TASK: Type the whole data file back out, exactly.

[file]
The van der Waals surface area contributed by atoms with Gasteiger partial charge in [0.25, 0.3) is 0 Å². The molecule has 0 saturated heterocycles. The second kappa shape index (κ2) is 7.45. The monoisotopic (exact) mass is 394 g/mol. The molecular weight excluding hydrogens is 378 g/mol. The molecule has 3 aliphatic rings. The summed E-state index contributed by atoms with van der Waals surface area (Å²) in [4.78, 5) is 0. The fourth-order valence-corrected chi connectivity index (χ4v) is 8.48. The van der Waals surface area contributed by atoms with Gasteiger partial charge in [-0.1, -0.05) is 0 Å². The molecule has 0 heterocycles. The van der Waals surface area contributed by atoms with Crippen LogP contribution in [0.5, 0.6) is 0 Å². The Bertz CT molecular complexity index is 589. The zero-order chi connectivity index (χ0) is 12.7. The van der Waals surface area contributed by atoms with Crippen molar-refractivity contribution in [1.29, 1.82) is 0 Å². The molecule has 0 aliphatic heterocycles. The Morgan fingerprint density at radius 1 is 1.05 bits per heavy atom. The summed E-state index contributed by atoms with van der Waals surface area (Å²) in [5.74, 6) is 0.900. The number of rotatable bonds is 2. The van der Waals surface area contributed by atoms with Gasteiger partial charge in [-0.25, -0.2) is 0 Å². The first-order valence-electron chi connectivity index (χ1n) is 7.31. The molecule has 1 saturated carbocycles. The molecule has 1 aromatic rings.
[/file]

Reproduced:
The van der Waals surface area contributed by atoms with Gasteiger partial charge in [0.25, 0.3) is 0 Å². The molecule has 0 saturated heterocycles. The second kappa shape index (κ2) is 7.45. The monoisotopic (exact) mass is 394 g/mol. The molecular weight excluding hydrogens is 378 g/mol. The molecule has 3 aliphatic rings. The summed E-state index contributed by atoms with van der Waals surface area (Å²) in [4.78, 5) is 0. The fourth-order valence-corrected chi connectivity index (χ4v) is 8.48. The van der Waals surface area contributed by atoms with Gasteiger partial charge in [-0.1, -0.05) is 0 Å². The molecule has 0 heterocycles. The van der Waals surface area contributed by atoms with Crippen LogP contribution in [0.5, 0.6) is 0 Å². The Bertz CT molecular complexity index is 589. The zero-order chi connectivity index (χ0) is 12.7. The van der Waals surface area contributed by atoms with Crippen molar-refractivity contribution in [1.29, 1.82) is 0 Å². The molecule has 0 aliphatic heterocycles. The Morgan fingerprint density at radius 1 is 1.05 bits per heavy atom. The summed E-state index contributed by atoms with van der Waals surface area (Å²) in [5.74, 6) is 0.900. The number of rotatable bonds is 2. The van der Waals surface area contributed by atoms with Gasteiger partial charge in [-0.25, -0.2) is 0 Å². The first-order valence-electron chi connectivity index (χ1n) is 7.31. The molecule has 1 saturated carbocycles. The molecule has 1 aromatic rings.